The Honest, Hakiyah of the Sea Breezes. LG/unaligned1 greater power of the wind, truth, discernment, divination and honesty (She/Her).

Pantheon: Zakharan

Realm: Mount Celestia / Lunia / Port Veracity (Port Veracity also been found in Arcadia and Mechanus)

Hakiyah the Honest, Zakharan goddess of Truth.

Hakiyah (ha-KEE-ya), the mighty goddess of truth in the lands of Zakhara, is an intriguing power. Her teachings of honesty and the calm examination of truth are admired across Lunia and align with the values of integrity and justice. Her role as a goddess of truth underscores the importance of transparency, fairness, and seeking the facts before making judgments or decisions.

It’s interesting to note that, as with other Zakharan greater deities, Hakiyah transcends traditional notions of alignment. This reflects the complexity of truth itself – a force that can be harnessed for good or ill depending on the intentions and actions of those who wield it. Her typical morality fits with the hierarchy of Mount Celestia, but Her actions and pronouncements often surprise, and draw the disapproval of other powers of Lunia. In particular, while all of them are honest, some of her petitioners do not match the alignment of the plane, which can lead to some interesting intrigue. Her realm is in Lunia simply because She wills it so.

Hakiyah’s symbol, the cresting wave, evokes the idea of uncovering hidden truths and bringing them to the surface. Her appearance as a human, dressed in city-dweller’s attire, suggests relatability and approachability. Guiding others with a calm voice of reason, She embodies the role of a wise counsellor and a source of moral guidance.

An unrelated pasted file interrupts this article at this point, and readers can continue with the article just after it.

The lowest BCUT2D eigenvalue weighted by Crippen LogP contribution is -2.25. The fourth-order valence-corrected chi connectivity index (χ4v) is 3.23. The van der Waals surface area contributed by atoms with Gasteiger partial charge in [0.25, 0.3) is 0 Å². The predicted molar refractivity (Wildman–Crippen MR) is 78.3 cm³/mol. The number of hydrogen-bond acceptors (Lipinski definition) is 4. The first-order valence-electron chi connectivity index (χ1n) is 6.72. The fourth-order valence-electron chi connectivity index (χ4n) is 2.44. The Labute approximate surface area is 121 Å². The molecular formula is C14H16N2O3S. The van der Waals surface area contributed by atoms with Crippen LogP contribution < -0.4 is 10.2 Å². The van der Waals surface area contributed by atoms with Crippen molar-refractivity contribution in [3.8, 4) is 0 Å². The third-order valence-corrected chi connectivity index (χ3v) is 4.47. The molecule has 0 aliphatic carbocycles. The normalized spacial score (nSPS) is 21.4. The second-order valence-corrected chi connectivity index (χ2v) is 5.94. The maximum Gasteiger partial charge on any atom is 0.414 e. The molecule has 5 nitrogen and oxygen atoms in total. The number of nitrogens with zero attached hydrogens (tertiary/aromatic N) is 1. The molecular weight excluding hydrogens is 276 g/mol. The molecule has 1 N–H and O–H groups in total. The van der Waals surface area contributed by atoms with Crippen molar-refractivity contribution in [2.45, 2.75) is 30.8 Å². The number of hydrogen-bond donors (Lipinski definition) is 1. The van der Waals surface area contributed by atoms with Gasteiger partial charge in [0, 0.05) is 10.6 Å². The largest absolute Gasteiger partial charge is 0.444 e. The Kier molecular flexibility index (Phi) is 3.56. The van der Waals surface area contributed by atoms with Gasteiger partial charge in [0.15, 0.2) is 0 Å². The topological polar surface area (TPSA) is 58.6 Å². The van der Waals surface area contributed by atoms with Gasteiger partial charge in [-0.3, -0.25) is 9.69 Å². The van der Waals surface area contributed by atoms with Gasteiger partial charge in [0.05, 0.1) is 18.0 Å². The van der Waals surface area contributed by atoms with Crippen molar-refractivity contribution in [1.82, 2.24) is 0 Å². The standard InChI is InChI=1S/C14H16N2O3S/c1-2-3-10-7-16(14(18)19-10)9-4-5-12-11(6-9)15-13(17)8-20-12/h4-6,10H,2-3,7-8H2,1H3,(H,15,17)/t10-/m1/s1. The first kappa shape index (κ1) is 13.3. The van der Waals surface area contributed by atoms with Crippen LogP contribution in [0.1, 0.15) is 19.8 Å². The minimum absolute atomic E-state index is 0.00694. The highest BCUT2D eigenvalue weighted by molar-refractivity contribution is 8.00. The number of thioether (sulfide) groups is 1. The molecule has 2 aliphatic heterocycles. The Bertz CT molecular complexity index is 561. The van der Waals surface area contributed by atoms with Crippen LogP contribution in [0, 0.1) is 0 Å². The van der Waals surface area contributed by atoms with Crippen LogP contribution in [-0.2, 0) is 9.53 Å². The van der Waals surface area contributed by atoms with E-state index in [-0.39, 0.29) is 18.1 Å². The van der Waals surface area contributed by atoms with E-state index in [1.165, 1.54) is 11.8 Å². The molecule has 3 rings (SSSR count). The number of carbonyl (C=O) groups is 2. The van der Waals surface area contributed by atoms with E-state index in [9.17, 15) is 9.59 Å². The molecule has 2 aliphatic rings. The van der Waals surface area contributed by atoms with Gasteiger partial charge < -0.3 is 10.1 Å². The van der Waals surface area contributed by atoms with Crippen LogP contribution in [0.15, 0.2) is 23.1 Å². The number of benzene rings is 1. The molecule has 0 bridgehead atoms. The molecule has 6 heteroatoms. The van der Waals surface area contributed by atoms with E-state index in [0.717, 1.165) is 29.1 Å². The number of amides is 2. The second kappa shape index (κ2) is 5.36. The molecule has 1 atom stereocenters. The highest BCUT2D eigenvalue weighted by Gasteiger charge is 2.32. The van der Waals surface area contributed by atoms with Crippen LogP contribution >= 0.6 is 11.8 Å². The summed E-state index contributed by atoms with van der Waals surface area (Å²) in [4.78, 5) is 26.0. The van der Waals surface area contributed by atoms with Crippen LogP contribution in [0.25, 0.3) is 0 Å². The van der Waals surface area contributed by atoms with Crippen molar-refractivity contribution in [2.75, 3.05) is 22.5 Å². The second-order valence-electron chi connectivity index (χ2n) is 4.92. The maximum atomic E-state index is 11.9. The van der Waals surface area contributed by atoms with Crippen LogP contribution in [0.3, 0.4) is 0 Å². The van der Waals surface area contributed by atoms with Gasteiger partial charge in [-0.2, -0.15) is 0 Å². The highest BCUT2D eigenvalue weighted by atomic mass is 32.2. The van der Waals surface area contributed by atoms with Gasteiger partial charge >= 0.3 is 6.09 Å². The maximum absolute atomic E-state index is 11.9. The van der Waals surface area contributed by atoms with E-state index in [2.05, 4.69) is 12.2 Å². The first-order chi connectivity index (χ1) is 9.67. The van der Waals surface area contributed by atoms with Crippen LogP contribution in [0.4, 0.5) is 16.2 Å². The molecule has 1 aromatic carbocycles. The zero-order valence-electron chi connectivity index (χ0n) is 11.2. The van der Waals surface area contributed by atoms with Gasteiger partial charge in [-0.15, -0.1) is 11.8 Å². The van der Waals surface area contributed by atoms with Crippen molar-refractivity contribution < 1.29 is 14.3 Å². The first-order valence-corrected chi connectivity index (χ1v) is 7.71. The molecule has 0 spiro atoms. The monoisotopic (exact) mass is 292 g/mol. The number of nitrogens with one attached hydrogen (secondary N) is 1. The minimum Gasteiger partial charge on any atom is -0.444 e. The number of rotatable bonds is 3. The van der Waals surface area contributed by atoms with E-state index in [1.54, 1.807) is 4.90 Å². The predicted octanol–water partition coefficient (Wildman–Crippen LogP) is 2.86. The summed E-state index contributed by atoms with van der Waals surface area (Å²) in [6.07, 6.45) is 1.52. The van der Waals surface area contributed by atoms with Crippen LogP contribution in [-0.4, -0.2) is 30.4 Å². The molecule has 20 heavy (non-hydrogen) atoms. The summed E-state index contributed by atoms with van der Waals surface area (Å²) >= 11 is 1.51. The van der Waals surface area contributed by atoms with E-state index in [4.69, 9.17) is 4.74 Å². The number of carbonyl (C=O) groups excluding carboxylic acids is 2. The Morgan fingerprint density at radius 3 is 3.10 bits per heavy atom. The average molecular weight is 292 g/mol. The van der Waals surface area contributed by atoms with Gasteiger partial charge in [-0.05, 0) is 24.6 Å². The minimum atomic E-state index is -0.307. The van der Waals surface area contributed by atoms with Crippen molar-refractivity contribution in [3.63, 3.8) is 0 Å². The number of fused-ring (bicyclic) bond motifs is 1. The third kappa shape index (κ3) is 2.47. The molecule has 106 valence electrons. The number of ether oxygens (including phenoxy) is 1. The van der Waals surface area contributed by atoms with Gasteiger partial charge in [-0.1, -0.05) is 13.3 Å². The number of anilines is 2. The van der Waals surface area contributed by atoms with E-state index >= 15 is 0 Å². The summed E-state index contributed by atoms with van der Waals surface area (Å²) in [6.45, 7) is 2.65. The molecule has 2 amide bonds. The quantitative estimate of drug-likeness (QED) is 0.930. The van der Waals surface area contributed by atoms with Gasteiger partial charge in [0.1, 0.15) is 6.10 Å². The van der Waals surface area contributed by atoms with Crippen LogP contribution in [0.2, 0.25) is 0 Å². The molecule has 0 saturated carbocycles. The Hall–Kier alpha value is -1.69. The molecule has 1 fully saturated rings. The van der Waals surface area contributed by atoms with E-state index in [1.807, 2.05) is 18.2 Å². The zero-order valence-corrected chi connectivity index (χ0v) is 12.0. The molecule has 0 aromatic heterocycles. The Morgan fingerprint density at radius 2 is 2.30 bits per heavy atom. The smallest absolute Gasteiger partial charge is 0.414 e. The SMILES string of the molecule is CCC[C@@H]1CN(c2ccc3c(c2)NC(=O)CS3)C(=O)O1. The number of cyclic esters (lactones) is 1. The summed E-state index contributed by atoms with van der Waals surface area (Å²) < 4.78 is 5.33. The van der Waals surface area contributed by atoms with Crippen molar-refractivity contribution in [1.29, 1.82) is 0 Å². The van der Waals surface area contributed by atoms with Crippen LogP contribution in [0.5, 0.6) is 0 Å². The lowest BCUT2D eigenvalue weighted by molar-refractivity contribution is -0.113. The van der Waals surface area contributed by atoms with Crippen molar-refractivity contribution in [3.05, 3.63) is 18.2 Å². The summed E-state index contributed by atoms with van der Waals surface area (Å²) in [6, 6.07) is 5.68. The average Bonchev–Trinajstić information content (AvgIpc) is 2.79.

Her realm, Port Veracity, is a windswept sea port on the shores of the Crystal (or Silver) Sea of Lunia. Surrounded by a silver sand desert and situated at some distance from the gate-town of Heart’s Faith, it resembles a typical Zakharan port, with a marketplace and a grand mosque. 

Hakiyah is on good terms with most of the powers whose realms lie near to her own, especially the Vedic power Brihaspati, god of learning, and the Norse power of justice Tyr.

Worshippers Alignment: Any, although there is a preponderance of Lawful worshippers outside the League of the Pantheon, and of Chaotic ones within it, where the faith is not tolerated.

Other Manifestations: Hakiyah’s principal manifestation is of a cold, refreshing wind, which can blow away dust and other concealing grime to reveal unseen material. Hakiyah also favours a whispering voice coming from within concealed spaces to reveal their presence, or sea-going birds, which She also employs as messengers. Her manifestations are always real – She never employs any kind of ruse or illusion, but only true, physical things. Serving her on the planes and on the prime are her devas and archons. In particular, Hakiyah uses a squadron of monadic devas as her messengers to the djinns of the Elemental Plane of Air, where She has developed quite a following because of her ideal of clarity and her love of the winds.

The Church

NB: The remainder of this entry refers to concepts from the Al Qadim, Land of Fate setting.

Clergy: Pragmatists, Ethoists, Moralists, Mystics, Hakimas.

Clergy’s Alignment: Any

Turn Undead: Prag: Yes, Etho: Yes, Moral: Yes, Mystic: Yes, Hakima: No

Command Undead: Prag: Yes, Etho: No, Moral: Yes, Mytic: No, Hakima: No

All ordered priests of Hakiyah gain a permanent +1 to their Wisdom scores, to a maximum of 18, as described in the Adventurer’s Guide to Zakhara.